You may never have heard of them, but Hisense is one of the largest companies in China, and they want to dominate not only your living room, but your kitchen, too.
Since its founding in 1969, the company has diversified its line up to include everything from TV's to tea kettles, a fact that was made clear in their CES press conference. TVs, mobile phones and home appliances are their three "platforms for growth," said Dr. Lan Lin, Executive Vice President.
They're on their way. Last year, at the Canton Fair, the company showed off a slew of smart featured products including the a smart refrigerator, which may also be making an appearance at the Hisense booth at CES.
That product boasted the world's first smart TV attached to a refrigerator. It's smart functions included food preservation, food management, and access to the Internet. It's part of a suite of appliances that can communicate with each other over the internet through power lines.
Through Rough Times
According to a case study done at Southern Utah University, Hisense rise to power began in 1991 when company Chairman Zhou Houjian started an international expansion. However, by the mid-90's there was a market slump in China due to knock-offs, over capacity, and a lack of technological standards. Larger companies such as Today China Lion and Konka announced price cuts in order to boost sales.
Smaller manufactures couldn't compete and over 20 brands went bankrupt during that time. Bucking the trend, Hisense declared it would focus on “High Technology, High Quality, High Level Service and International Brand."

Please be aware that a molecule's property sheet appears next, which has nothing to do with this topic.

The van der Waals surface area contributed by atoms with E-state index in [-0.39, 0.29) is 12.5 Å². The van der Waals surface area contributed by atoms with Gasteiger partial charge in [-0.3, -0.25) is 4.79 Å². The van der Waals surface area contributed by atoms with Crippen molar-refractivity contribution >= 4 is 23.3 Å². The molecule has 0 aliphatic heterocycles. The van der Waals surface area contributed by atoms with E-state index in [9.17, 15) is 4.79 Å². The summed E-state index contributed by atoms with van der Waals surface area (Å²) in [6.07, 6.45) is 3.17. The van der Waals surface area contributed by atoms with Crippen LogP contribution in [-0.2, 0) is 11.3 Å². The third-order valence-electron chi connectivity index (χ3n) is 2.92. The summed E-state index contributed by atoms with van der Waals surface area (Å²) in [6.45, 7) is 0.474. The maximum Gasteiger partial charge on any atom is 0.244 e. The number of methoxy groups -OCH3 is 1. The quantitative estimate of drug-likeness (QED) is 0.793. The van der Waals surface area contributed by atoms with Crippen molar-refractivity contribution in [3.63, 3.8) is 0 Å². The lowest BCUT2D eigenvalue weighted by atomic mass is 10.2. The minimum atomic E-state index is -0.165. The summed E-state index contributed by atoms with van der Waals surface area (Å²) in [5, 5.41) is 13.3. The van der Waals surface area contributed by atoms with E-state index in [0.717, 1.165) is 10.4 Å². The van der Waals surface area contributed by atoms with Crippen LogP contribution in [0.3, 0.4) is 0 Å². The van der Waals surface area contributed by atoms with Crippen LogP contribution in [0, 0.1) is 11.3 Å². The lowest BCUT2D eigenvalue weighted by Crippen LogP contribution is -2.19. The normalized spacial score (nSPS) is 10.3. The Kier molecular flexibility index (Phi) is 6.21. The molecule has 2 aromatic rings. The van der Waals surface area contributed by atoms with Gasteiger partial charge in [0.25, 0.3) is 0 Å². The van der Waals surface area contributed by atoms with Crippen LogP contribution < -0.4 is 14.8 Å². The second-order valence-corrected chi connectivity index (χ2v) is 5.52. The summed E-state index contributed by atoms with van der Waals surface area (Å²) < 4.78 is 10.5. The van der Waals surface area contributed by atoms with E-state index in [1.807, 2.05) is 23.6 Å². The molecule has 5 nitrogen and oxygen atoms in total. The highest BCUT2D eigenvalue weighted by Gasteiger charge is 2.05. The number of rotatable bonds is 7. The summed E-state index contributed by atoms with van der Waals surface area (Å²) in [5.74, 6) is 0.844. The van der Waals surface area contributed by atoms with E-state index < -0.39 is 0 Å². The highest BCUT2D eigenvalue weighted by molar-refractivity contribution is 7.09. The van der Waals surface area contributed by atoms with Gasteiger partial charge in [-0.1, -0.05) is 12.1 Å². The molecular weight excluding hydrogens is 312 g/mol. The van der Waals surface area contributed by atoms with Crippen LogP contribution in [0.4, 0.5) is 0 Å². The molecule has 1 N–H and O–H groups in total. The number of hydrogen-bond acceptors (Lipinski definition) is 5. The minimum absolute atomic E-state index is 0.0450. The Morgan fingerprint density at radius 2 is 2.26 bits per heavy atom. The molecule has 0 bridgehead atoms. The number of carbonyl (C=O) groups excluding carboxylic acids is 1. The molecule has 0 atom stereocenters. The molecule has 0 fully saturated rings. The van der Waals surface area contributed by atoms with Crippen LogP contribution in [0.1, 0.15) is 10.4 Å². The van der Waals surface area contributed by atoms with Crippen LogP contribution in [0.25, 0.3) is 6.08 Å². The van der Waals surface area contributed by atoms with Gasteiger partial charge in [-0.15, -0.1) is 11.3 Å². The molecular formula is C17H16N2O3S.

Hisense fulfilled this proclamation by again looking outward. In the first half of 2008, Hisense topped the market share of LCD TVs and ranked third in plasmas. It continues to grow due to investments in developing economies like Indonesia. Amounting to 2 billion dollars in overseas sales in 2012.
The Last Frontier
It is only now that this company has made its first foray into the US market under its own name. Up until now, Hisense has produced TVs under brands such as Dynex and Insignia for the retailer Best Buy. They're selling dehumidifiers in limited quantities in the US, and their US-only website is actively courting retailers with brochures for sleek-looking side-by-side fridges (note to Hisense: a cheap top freezer is a good entry point, too.)
However unknown it may be to American consumers currently, Hisense has shown that it knows how to grow and expand. Further, it knows how to weather an economic downturn: According to Dr. Lin, the company had $2 billion in global overseas sales in 2012. Now that its set its sights on the United States, it may only be a matter of time before Hisense becomes a household name, throughout the whole house.
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